For the longest time, we’ve been told that weight and height are the most important measurements. Specifically, BMI (Body Mass Index) has been used to determine the health of people for years. BMI is calculated by taking a person’s weight in kilograms divided by the person’s height squared in meters. The number tells you your body mass, but nothing about your body composition (what your body is made of: fat, muscle, etc). A healthy BMI range is 18.5-24.9. What if you are a body builder with 5% body fat, and a lot of muscle mass? You are considered “obese” in terms of BMI, yet are physically very healthy. What if you are an elderly man or woman who has lost a significant amount of muscle weight and who is also inactive? You are considered “healthy” in terms of BMI, yet are physically unhealthy. We can see how the system is flawed. BMI is still an important measurement to have, but we need to fill in the blanks. This is why it is important to know our body composition and take into consideration all aspects of what “health” means.

Weight VS Health

There are many tools used to take body composition measurements. There are skin fold tests, scales with special fat percent readings, and underwater tanks, just to name a few. The problem is, these can have a lot of variance to them. For example, it may depend on how much water you drank that day or even the accuracy or efficiency of the person measuring you. Some effective, easy resources you can use are a flexible tape measure and a scale. Take your weight in the morning when you wake up. Calculate that against your height to get your BMI (use an online calculator tool or a nutritionist for resources). Next, take the tape measure and wrap it around your belly at the top of your hipbone or belly button. Breathe out and take the measurement. Take note of your measurements and keep track of them annually, or more often if desired. Waist circumference is an important measurement to take. It can tell you a lot about your fat and where it is stored without expensive equipment. The World Health Organization notes dangerous waist circumference as over 37 inches for men and over 31.5 inches for women. The greater the waist circumference, the greater the risk of cardiovascular disease, type 2 diabetes, and all-cause death.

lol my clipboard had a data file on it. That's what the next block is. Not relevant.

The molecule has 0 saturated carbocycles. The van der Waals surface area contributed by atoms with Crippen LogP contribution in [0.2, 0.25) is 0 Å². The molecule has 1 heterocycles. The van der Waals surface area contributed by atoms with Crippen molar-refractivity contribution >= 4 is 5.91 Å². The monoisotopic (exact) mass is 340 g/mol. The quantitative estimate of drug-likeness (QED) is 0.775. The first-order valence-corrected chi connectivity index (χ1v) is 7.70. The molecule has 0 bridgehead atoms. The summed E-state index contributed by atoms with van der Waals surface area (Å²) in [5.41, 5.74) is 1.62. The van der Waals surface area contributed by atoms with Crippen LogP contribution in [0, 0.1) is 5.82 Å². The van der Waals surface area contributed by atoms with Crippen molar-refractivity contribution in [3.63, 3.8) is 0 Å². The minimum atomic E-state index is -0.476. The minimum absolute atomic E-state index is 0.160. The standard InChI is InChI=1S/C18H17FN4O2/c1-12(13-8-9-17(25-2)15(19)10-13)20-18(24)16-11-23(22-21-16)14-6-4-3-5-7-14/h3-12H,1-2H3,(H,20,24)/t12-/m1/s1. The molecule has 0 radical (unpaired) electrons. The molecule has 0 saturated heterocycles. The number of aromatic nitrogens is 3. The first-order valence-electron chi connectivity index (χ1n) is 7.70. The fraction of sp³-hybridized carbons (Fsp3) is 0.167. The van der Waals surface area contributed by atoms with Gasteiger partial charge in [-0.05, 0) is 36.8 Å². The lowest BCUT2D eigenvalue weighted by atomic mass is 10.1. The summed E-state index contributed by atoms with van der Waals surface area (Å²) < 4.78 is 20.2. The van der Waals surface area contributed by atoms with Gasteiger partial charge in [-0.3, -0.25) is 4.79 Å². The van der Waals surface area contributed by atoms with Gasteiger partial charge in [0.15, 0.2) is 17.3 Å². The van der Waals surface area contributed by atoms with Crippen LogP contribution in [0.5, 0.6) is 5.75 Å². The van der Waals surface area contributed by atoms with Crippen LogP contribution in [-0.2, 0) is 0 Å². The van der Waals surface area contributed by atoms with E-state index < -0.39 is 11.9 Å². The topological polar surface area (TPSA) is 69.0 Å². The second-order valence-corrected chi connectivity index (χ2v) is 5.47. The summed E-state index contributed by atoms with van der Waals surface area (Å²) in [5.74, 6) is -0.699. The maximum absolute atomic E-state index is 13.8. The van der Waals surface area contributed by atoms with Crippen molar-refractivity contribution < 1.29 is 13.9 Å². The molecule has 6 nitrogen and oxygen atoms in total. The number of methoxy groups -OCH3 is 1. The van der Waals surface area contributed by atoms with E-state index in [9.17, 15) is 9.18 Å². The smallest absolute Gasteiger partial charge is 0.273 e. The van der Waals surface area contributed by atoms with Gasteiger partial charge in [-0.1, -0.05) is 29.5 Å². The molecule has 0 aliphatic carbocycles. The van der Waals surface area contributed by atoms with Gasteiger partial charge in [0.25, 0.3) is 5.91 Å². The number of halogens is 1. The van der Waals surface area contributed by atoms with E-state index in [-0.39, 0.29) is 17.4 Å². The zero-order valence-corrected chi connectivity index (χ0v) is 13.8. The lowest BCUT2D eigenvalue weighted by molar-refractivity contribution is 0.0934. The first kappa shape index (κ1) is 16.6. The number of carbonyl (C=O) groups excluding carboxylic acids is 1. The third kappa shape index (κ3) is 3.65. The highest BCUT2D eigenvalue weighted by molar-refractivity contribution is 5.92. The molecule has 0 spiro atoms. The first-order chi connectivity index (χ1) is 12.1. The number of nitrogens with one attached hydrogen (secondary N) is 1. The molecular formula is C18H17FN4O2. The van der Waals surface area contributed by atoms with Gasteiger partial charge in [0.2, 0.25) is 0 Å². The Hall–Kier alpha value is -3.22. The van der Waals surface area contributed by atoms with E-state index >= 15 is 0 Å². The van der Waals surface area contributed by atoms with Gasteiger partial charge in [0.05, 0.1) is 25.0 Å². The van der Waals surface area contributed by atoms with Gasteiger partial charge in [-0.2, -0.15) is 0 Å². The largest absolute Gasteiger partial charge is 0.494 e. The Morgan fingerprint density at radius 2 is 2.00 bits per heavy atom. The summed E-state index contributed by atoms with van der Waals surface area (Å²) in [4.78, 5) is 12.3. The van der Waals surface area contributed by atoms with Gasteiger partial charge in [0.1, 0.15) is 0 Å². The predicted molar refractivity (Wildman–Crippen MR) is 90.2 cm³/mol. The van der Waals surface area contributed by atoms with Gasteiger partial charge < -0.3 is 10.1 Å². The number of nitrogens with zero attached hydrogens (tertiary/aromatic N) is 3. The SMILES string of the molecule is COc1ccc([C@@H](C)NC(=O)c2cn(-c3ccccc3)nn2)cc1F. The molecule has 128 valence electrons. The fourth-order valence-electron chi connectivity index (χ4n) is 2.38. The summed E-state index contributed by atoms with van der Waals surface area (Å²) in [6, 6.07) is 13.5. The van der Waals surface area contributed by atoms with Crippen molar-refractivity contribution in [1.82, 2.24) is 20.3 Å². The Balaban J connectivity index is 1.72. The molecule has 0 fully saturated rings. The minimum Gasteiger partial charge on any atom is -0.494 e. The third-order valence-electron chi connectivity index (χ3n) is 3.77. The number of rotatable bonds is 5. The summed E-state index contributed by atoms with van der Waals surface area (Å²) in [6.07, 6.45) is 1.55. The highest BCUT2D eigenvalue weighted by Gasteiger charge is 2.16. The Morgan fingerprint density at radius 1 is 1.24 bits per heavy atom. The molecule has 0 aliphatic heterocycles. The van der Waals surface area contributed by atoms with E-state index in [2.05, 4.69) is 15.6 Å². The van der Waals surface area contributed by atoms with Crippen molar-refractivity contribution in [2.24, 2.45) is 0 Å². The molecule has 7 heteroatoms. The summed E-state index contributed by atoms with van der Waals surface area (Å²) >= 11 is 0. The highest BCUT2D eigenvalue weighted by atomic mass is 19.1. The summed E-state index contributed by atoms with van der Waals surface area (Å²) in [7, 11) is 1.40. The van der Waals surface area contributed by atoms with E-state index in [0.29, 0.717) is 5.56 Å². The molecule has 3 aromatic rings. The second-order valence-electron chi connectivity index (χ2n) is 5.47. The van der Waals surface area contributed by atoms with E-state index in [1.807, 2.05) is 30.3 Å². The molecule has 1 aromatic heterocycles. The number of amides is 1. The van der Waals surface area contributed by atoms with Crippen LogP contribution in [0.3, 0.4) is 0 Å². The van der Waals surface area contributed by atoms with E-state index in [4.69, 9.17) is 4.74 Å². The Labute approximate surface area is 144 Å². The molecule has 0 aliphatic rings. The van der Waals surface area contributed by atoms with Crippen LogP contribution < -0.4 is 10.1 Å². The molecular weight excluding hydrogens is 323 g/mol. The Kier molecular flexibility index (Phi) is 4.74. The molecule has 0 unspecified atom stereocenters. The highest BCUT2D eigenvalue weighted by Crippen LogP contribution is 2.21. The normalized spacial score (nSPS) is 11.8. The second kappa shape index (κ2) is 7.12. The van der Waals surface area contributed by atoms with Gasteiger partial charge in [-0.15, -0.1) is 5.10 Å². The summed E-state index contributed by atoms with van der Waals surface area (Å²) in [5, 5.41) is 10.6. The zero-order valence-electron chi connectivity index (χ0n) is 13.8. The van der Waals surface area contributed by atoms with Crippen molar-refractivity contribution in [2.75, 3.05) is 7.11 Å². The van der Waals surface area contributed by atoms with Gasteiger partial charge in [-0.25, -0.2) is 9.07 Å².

After meeting with a doctor and a registered dietitian for your checkup and measurements, it will be time to make some changes for your health. A healthy diet and exercise plan is just what is needed. It is important to eat a healthy, well balanced diet and exercise a minimum of 150 minutes every week. The key is consistency in everything you do. In addition to cardio exercise, it is important to do weight lifting and resistance training in order to preserve your lean tissues, muscles, and bone mass. Something to note is that there aren’t any exercises known to “spot reduce” fat, everyone loses fat in different areas at different times.

Remember “healthy” means something different to everyone. When you feel good, are eating to nourish your body, and are moving your body, health is achievable at every size!


Yours in Health,


Bastyr University student intern